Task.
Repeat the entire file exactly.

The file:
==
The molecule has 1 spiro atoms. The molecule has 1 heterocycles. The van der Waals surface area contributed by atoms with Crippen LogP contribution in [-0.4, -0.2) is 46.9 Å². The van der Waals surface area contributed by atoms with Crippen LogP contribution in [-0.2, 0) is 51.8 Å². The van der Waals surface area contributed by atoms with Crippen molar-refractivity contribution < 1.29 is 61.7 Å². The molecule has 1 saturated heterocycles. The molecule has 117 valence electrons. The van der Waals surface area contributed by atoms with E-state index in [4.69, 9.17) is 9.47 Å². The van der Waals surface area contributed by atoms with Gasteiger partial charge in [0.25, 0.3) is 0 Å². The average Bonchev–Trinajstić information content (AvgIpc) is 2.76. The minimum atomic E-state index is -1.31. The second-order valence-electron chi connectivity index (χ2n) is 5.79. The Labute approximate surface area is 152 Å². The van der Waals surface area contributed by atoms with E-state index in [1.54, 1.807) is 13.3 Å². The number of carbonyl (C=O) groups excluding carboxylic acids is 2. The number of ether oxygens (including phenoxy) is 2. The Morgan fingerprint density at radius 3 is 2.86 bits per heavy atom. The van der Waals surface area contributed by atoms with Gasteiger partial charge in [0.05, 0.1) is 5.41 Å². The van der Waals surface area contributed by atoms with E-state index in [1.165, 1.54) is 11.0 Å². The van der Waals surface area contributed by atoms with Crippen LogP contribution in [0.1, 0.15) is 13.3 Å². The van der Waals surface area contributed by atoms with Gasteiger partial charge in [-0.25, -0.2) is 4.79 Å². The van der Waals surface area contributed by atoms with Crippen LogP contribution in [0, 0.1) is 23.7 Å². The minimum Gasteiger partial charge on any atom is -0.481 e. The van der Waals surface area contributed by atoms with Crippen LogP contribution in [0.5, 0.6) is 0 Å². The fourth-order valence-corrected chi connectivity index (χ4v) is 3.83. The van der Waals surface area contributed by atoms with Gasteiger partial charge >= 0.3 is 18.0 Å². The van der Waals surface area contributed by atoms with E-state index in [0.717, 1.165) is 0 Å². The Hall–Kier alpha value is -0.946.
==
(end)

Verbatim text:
The molecule has 1 spiro atoms. The molecule has 1 heterocycles. The van der Waals surface area contributed by atoms with Crippen LogP contribution in [-0.4, -0.2) is 46.9 Å². The van der Waals surface area contributed by atoms with Crippen LogP contribution in [-0.2, 0) is 51.8 Å². The van der Waals surface area contributed by atoms with Crippen molar-refractivity contribution < 1.29 is 61.7 Å². The molecule has 1 saturated heterocycles. The molecule has 117 valence electrons. The van der Waals surface area contributed by atoms with E-state index in [4.69, 9.17) is 9.47 Å². The van der Waals surface area contributed by atoms with Gasteiger partial charge in [0.25, 0.3) is 0 Å². The average Bonchev–Trinajstić information content (AvgIpc) is 2.76. The minimum atomic E-state index is -1.31. The second-order valence-electron chi connectivity index (χ2n) is 5.79. The Labute approximate surface area is 152 Å². The van der Waals surface area contributed by atoms with E-state index in [1.54, 1.807) is 13.3 Å². The number of carbonyl (C=O) groups excluding carboxylic acids is 2. The number of ether oxygens (including phenoxy) is 2. The Morgan fingerprint density at radius 3 is 2.86 bits per heavy atom. The van der Waals surface area contributed by atoms with Gasteiger partial charge in [0.05, 0.1) is 5.41 Å². The van der Waals surface area contributed by atoms with E-state index in [1.165, 1.54) is 11.0 Å². The van der Waals surface area contributed by atoms with Crippen LogP contribution in [0.1, 0.15) is 13.3 Å². The van der Waals surface area contributed by atoms with Gasteiger partial charge in [-0.25, -0.2) is 4.79 Å². The van der Waals surface area contributed by atoms with Crippen LogP contribution in [0, 0.1) is 23.7 Å². The minimum Gasteiger partial charge on any atom is -0.481 e. The van der Waals surface area contributed by atoms with Crippen LogP contribution in [0.5, 0.6) is 0 Å². The fourth-order valence-corrected chi connectivity index (χ4v) is 3.83. The van der Waals surface area contributed by atoms with Gasteiger partial charge >= 0.3 is 18.0 Å². The van der Waals surface area contributed by atoms with E-state index in [0.717, 1.165) is 0 Å². The Hall–Kier alpha value is -0.946.